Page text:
In the last few weeks I've read a few of the more famous "libertarian fiction" works—Henry Hazlitt's Time Will Run Back, and Garet Garrett's The Cinder Buggy and The Driver.
Hazlitt may have been a good writer, but he had no skill in fiction. The characters in Time Will Run Back are pathetically two dimensional, and the plot is contrived and generally abysmal. Worst of all, the entire book is merely a conspicuous vessel for pedantic "discussions" about good economics. And even those discussions are of limited value—if you want lessons in economics, there are many better options. And whatever you do, don't read this if you're looking for fiction that isn't painful to read.
Garrett's works are much better. There's less pedantry, and where it exists, it provides helpful background to the story. The characters are, for the most part, believable, though sometimes it seems like Garrett had just finished The Idiot or The Brothers Karamazov when he sat down to write The Cinder Buggy—some of his characters act almost as irrationally as Dostoevsky's. Even so, The Cinder Buggy is a good book, and so is The Driver. Both have interesting, strong protagonists who work tirelessly to achieve their visions.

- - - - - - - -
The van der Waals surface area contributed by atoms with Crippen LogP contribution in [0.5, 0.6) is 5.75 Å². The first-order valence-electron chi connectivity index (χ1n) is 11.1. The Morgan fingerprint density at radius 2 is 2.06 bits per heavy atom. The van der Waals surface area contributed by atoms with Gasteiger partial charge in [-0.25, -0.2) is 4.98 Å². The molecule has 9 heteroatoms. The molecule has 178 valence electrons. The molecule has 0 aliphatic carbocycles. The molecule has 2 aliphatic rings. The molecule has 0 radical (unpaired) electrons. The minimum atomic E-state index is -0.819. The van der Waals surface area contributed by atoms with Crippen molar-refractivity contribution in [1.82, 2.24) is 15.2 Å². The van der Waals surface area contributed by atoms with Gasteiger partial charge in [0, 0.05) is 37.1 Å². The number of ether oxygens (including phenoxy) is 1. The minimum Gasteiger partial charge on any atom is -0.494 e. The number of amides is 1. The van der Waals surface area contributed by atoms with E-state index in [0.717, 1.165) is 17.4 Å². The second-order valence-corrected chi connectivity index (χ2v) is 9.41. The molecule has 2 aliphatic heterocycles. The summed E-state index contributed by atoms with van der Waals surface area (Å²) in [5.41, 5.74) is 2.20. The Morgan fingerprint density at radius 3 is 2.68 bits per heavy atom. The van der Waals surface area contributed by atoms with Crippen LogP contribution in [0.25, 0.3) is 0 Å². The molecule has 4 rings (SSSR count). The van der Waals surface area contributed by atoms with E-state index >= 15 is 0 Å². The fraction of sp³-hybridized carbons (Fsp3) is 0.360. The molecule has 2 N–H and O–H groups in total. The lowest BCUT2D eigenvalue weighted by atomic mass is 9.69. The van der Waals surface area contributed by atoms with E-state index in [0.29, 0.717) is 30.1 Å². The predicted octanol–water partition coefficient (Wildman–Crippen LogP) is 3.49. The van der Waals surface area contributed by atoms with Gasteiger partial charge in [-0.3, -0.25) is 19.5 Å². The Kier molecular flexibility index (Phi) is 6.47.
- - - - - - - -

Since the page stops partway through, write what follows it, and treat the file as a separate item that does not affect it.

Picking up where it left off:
There's an interesting article on the Mises blog, entitled, "Ayn Rand and Garet Garrett," discussing the similarities between Rand's Atlas Shrugged and Garrett's works, especially The Driver. The obvious similarity is the last name of the protagonist (Galt), but another one that struck me was the use of a courtroom scene to vindicate the protagonist (Garrett uses it for Galt, Rand for Rearden). Nothing close to plagiarism, but interesting nonetheless.